Real world testing is expensive, potentially dangerous and very slow. The sheer scale of the task also goes against exclusively real-world development — it’s just not practical to accumulate all of the testing experience necessary to develop an artificial driver.
Experimental self driving cars can’t be allowed to learn solely by trial and error on public roads. They will inevitably be hesitant, fallible and even dangerous in their early stages. Current development work on public roads still has a human operator present to take over in case of a problem. So while the most obvious development effort is visible in the sensor-laden test vehicles on selected public roads, the majority of the work to solve the challenge of driverless cars now happens out of sight, out of the physical world: Simulators are key.
The Simulation Shortcut
Driverless car simulations are sophisticated: autonomous vehicle companies use highly detailed computer simulations to tweak their vehicles safely before putting them on the road. This software-based technology allows engineers to drive many more miles — potentially millions of miles a day — and try out many more scenarios than they could ever hope to go through in the real world, however big a fleet of vehicles they might have.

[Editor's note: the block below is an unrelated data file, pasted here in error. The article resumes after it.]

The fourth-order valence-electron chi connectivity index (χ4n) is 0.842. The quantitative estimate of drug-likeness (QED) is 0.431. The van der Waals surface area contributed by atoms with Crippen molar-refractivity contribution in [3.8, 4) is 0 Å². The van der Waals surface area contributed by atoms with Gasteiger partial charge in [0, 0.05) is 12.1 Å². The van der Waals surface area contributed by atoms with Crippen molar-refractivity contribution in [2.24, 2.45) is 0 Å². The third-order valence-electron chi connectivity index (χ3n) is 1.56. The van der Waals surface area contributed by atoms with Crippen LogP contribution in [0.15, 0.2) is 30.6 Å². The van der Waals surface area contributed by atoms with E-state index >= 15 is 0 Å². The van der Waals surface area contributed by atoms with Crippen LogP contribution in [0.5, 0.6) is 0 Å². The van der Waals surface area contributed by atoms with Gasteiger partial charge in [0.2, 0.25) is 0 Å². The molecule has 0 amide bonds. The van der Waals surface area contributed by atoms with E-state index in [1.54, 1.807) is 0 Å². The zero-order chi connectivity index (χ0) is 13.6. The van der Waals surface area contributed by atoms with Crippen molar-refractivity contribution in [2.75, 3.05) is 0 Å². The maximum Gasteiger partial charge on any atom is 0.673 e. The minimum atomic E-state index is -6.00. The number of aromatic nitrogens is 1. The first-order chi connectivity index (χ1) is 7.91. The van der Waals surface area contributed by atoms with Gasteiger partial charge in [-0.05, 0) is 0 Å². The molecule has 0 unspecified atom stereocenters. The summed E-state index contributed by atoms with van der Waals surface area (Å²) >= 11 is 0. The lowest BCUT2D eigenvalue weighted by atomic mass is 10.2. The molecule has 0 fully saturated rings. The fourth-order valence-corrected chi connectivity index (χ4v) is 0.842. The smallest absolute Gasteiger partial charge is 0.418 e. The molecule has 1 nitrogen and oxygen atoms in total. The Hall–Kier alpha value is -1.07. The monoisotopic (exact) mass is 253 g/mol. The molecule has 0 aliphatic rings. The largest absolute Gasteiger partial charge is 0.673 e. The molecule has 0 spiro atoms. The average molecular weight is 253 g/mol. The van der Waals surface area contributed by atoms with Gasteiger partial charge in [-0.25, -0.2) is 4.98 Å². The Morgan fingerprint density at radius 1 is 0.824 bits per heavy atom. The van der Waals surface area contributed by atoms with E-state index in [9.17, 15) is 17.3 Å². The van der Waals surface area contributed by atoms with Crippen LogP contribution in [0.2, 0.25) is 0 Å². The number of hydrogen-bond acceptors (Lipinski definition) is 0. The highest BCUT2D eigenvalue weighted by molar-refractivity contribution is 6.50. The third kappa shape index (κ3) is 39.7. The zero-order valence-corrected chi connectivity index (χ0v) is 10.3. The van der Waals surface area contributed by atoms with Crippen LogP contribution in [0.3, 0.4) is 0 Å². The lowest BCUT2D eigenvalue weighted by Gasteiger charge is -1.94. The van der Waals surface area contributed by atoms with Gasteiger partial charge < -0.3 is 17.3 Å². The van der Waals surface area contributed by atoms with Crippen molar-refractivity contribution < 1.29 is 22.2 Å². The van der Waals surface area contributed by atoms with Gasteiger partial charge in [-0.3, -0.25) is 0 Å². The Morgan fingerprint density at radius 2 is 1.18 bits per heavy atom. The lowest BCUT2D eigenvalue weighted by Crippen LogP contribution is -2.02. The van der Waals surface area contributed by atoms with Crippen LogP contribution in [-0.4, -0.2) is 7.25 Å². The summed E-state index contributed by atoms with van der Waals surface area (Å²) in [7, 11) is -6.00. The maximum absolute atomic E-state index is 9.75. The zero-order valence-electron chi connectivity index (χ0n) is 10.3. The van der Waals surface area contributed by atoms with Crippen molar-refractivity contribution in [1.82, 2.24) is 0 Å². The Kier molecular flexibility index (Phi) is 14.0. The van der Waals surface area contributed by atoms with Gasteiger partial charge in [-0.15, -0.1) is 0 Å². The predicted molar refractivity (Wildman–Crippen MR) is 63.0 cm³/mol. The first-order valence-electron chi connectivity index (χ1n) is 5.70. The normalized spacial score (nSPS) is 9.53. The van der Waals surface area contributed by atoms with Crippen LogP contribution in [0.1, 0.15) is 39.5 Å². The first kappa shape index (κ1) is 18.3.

There’s plenty of precedent for using simulations in high-stakes situations. Pilots learn to fly in simulators. Surgeons learn techniques using simulators. And now, increasingly, self driving car companies are using simulators to train their “drivers” of the future.
Simulation provides an instant means to train and assess performance in a risk-free environment, on a massive scale. It plays a critical role in helping validate new software releases before they are installed on test vehicles. It allows automakers to try out scenarios they cannot or do not want to recreate in the real world. A simulation lets autonomous cars experience and learn from situations that are too dangerous to try in reality. Dangerous situations, real or contrived, can be scripted in simulation to test the autonomous car’s ability to react, without ever putting anyone in harm’s way.